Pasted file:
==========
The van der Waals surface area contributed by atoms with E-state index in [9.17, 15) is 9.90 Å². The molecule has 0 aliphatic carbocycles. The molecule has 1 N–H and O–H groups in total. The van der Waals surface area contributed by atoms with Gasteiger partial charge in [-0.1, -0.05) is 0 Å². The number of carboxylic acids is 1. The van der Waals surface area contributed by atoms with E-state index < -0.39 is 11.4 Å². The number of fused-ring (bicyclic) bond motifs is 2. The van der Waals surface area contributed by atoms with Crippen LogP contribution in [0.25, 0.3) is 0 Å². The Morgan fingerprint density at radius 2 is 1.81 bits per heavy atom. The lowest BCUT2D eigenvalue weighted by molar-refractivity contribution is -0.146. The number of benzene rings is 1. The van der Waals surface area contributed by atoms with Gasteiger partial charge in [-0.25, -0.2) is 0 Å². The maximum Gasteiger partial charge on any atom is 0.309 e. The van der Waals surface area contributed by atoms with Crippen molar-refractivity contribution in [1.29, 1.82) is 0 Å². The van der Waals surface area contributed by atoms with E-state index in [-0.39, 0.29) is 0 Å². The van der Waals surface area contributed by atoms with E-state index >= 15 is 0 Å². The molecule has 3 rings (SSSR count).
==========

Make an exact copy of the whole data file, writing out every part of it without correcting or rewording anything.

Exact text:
The van der Waals surface area contributed by atoms with E-state index in [9.17, 15) is 9.90 Å². The molecule has 0 aliphatic carbocycles. The molecule has 1 N–H and O–H groups in total. The van der Waals surface area contributed by atoms with Gasteiger partial charge in [-0.1, -0.05) is 0 Å². The number of carboxylic acids is 1. The van der Waals surface area contributed by atoms with E-state index < -0.39 is 11.4 Å². The number of fused-ring (bicyclic) bond motifs is 2. The van der Waals surface area contributed by atoms with Crippen LogP contribution in [0.25, 0.3) is 0 Å². The Morgan fingerprint density at radius 2 is 1.81 bits per heavy atom. The lowest BCUT2D eigenvalue weighted by molar-refractivity contribution is -0.146. The number of benzene rings is 1. The van der Waals surface area contributed by atoms with Gasteiger partial charge in [-0.25, -0.2) is 0 Å². The maximum Gasteiger partial charge on any atom is 0.309 e. The van der Waals surface area contributed by atoms with Crippen molar-refractivity contribution in [1.29, 1.82) is 0 Å². The van der Waals surface area contributed by atoms with E-state index in [-0.39, 0.29) is 0 Å². The van der Waals surface area contributed by atoms with E-state index >= 15 is 0 Å². The molecule has 3 rings (SSSR count).